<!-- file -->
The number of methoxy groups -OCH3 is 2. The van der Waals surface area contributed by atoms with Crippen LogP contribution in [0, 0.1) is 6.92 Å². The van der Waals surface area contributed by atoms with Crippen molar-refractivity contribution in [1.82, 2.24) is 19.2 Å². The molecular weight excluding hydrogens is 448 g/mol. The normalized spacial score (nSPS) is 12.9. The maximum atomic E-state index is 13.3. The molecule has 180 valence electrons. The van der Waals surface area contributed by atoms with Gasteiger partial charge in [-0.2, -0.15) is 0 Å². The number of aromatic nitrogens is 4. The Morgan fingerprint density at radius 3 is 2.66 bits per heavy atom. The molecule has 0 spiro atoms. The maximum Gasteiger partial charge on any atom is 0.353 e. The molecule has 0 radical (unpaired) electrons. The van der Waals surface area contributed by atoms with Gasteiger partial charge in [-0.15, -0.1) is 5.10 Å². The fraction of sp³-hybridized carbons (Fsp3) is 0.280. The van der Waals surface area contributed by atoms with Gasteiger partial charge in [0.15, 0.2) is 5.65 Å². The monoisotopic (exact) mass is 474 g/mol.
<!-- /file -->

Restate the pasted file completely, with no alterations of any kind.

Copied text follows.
The number of methoxy groups -OCH3 is 2. The van der Waals surface area contributed by atoms with Crippen LogP contribution in [0, 0.1) is 6.92 Å². The van der Waals surface area contributed by atoms with Crippen molar-refractivity contribution in [1.82, 2.24) is 19.2 Å². The molecular weight excluding hydrogens is 448 g/mol. The normalized spacial score (nSPS) is 12.9. The maximum atomic E-state index is 13.3. The molecule has 180 valence electrons. The van der Waals surface area contributed by atoms with Gasteiger partial charge in [-0.2, -0.15) is 0 Å². The number of aromatic nitrogens is 4. The Morgan fingerprint density at radius 3 is 2.66 bits per heavy atom. The molecule has 0 spiro atoms. The maximum Gasteiger partial charge on any atom is 0.353 e. The molecule has 0 radical (unpaired) electrons. The van der Waals surface area contributed by atoms with Gasteiger partial charge in [-0.15, -0.1) is 5.10 Å². The fraction of sp³-hybridized carbons (Fsp3) is 0.280. The van der Waals surface area contributed by atoms with Gasteiger partial charge in [0.15, 0.2) is 5.65 Å². The monoisotopic (exact) mass is 474 g/mol.